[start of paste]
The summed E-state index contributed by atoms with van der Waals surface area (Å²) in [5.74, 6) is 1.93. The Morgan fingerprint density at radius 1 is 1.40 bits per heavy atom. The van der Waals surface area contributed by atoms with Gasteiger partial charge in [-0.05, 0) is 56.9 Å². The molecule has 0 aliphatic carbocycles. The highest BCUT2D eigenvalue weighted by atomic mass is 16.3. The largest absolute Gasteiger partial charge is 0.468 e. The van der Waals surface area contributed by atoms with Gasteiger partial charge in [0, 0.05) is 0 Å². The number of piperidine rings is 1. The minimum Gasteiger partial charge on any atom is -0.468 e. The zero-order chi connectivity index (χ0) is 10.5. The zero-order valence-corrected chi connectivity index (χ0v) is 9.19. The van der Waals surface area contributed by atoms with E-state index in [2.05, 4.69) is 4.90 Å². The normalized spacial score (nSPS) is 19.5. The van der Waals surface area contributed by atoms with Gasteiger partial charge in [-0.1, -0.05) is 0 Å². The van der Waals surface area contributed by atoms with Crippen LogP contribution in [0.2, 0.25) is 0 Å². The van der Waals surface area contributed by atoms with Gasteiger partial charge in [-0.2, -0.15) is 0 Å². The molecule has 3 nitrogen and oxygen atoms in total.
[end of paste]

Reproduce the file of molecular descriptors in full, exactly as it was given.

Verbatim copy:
The summed E-state index contributed by atoms with van der Waals surface area (Å²) in [5.74, 6) is 1.93. The Morgan fingerprint density at radius 1 is 1.40 bits per heavy atom. The van der Waals surface area contributed by atoms with Gasteiger partial charge in [-0.05, 0) is 56.9 Å². The molecule has 0 aliphatic carbocycles. The highest BCUT2D eigenvalue weighted by atomic mass is 16.3. The largest absolute Gasteiger partial charge is 0.468 e. The van der Waals surface area contributed by atoms with Gasteiger partial charge in [0, 0.05) is 0 Å². The number of piperidine rings is 1. The minimum Gasteiger partial charge on any atom is -0.468 e. The zero-order chi connectivity index (χ0) is 10.5. The zero-order valence-corrected chi connectivity index (χ0v) is 9.19. The van der Waals surface area contributed by atoms with E-state index in [2.05, 4.69) is 4.90 Å². The normalized spacial score (nSPS) is 19.5. The van der Waals surface area contributed by atoms with Gasteiger partial charge in [-0.1, -0.05) is 0 Å². The van der Waals surface area contributed by atoms with Crippen LogP contribution in [0.2, 0.25) is 0 Å². The van der Waals surface area contributed by atoms with Gasteiger partial charge in [-0.2, -0.15) is 0 Å². The molecule has 3 nitrogen and oxygen atoms in total.